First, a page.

Reassurances from the film’s producers, Aysha Rafaele and Marco Marco Crivellari, that it would be handled sensitively eventually swayed him. Patel studied many real-life cases and documentaries while researching the project and worked closely with various charities, including Karma Nirvana.
Founded in 1993 by Jasvinder Sanghera, Karma Nirvana is a national charity that raises awareness around honor-based violence and forced marriages, as well as offering support to victims. The charity says it fields 715 calls a month from around the U.K. from both men and women.
Sanghera herself was pushed by her parents, Sikh immigrants from India, into having a supposedly arranged marriage at the age of 14—much like her sisters before her. She rebelled. At 16, she ran away from home and was disowned by her parents.
“You grow up and realize your life is very different from your mates. The concept of being born in Britain—being able to integrate and embrace independence, rights, democracy—actually is the totally opposite of your life behind the front door. It’s as if you’re living in Britain but behind the front door living in rural India,” she said.
Sanghera set up Karma Nirvana following the death of her elder sister Rubina, who, in similar circumstances to her own, was pushed into a forced marriage that eventually broke down. “My sister was encouraged to go back to her husband for fear of shaming the family, it was better to mediate, for her to make this marriage work, because of what it’d mean to the family in terms of dishonor. So my sister in the end, in her early twenties, set herself on fire and she died.”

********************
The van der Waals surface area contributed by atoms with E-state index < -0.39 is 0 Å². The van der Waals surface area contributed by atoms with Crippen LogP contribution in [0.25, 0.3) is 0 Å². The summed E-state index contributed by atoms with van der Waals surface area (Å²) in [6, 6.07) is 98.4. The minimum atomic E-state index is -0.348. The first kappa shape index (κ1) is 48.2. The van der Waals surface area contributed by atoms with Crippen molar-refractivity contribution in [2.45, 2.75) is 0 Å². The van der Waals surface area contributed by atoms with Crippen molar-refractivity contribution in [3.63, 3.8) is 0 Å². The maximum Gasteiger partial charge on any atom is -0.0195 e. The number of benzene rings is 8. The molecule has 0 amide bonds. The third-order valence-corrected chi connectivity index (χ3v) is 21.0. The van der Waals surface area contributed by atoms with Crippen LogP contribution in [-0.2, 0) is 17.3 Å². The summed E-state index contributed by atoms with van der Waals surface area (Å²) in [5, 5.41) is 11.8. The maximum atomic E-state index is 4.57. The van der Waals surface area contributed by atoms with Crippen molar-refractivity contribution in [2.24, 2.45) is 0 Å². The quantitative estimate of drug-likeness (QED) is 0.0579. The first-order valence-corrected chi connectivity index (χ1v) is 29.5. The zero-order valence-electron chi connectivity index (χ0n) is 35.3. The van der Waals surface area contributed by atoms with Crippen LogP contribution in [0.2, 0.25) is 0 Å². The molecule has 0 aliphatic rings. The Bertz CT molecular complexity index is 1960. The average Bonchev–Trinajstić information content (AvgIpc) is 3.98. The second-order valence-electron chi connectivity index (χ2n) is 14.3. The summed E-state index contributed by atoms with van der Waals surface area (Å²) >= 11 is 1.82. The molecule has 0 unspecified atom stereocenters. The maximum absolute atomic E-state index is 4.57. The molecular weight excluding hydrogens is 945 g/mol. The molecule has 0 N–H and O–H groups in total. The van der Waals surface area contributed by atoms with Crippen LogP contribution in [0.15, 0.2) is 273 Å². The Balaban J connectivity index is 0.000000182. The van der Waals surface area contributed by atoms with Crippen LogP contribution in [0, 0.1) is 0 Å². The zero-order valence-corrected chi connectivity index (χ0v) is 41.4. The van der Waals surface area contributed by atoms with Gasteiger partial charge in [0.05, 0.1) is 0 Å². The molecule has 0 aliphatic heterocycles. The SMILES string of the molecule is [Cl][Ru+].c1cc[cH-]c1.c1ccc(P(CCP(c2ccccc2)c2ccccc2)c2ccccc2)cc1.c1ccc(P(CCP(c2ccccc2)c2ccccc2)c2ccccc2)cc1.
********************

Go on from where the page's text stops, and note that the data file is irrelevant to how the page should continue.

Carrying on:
For Patel, writing a piece of work with resonance to recognize victims such as Rubina was only equalled by his desire to create a vivid sense of the emotion at the core of the story—that meant avoiding cartoon villains and asking: ‘How can a father be driven to such despair that he ends up killing his daughter?’
“There is a sense of remorse in him,” says the writer. “The audience will expect, quite rightly, that the men involved are monstrous, but I wanted to play against that.
“Every person should be able to recognize themselves as a real human in it. If someone in a family can go, ‘I see where that person is being controlling,’ then that’s enough to take away from it.”
Among the suggestions from charities involved was to explore how the tragedy that befalls Salma impacts within the wider context of community. In one scene a neighbor catches the frightened teenager escaping her home by jumping over the balcony. Her response is to close her curtains and mind her own business. It’s a powerful, if fleeting, moment.
Sanghera says: “In parallel to domestic violence before we had legislation 25 years ago, there was this fear of reporting your neighbor: ‘It’s a domestic, let them get on with it.’ Within these communities it’s even stronger, you don’t question a family dealing with their daughter in this way.